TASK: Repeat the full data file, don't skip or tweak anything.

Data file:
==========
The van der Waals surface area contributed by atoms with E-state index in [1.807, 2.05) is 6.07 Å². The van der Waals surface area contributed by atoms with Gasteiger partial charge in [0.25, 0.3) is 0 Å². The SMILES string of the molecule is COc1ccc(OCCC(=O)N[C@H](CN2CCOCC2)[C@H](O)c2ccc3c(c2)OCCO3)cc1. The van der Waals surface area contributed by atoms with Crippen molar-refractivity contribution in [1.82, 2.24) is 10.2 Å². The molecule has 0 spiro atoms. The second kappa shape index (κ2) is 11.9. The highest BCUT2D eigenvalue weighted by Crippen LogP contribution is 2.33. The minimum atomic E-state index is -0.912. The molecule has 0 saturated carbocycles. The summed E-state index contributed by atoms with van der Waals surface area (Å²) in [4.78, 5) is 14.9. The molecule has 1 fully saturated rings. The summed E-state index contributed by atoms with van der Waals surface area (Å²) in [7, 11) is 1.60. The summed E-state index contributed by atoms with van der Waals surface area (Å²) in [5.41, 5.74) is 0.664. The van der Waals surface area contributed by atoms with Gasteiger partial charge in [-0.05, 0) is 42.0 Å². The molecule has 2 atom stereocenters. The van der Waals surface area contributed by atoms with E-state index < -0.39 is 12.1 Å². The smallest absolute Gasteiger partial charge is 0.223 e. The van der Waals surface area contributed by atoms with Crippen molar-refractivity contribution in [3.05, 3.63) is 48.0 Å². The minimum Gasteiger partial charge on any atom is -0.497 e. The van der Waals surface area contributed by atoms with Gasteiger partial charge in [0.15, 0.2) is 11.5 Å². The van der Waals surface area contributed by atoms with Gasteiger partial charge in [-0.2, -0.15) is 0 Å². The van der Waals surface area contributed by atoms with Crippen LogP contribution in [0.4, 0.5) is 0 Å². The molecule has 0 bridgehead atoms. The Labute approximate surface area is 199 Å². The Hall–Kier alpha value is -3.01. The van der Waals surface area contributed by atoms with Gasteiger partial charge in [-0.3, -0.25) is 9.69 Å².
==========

The van der Waals surface area contributed by atoms with E-state index in [1.807, 2.05) is 6.07 Å². The van der Waals surface area contributed by atoms with Gasteiger partial charge in [0.25, 0.3) is 0 Å². The SMILES string of the molecule is COc1ccc(OCCC(=O)N[C@H](CN2CCOCC2)[C@H](O)c2ccc3c(c2)OCCO3)cc1. The van der Waals surface area contributed by atoms with Crippen molar-refractivity contribution in [1.82, 2.24) is 10.2 Å². The molecule has 0 spiro atoms. The second kappa shape index (κ2) is 11.9. The highest BCUT2D eigenvalue weighted by Crippen LogP contribution is 2.33. The minimum atomic E-state index is -0.912. The molecule has 0 saturated carbocycles. The summed E-state index contributed by atoms with van der Waals surface area (Å²) in [4.78, 5) is 14.9. The molecule has 1 fully saturated rings. The summed E-state index contributed by atoms with van der Waals surface area (Å²) in [7, 11) is 1.60. The summed E-state index contributed by atoms with van der Waals surface area (Å²) in [5.41, 5.74) is 0.664. The van der Waals surface area contributed by atoms with Gasteiger partial charge in [-0.05, 0) is 42.0 Å². The molecule has 2 atom stereocenters. The van der Waals surface area contributed by atoms with E-state index < -0.39 is 12.1 Å². The smallest absolute Gasteiger partial charge is 0.223 e. The van der Waals surface area contributed by atoms with Crippen molar-refractivity contribution in [3.05, 3.63) is 48.0 Å². The minimum Gasteiger partial charge on any atom is -0.497 e. The van der Waals surface area contributed by atoms with Gasteiger partial charge in [0.15, 0.2) is 11.5 Å². The van der Waals surface area contributed by atoms with Gasteiger partial charge in [-0.2, -0.15) is 0 Å². The van der Waals surface area contributed by atoms with Crippen LogP contribution in [0.4, 0.5) is 0 Å². The molecule has 0 bridgehead atoms. The Labute approximate surface area is 199 Å². The Hall–Kier alpha value is -3.01. The van der Waals surface area contributed by atoms with Gasteiger partial charge in [-0.3, -0.25) is 9.69 Å².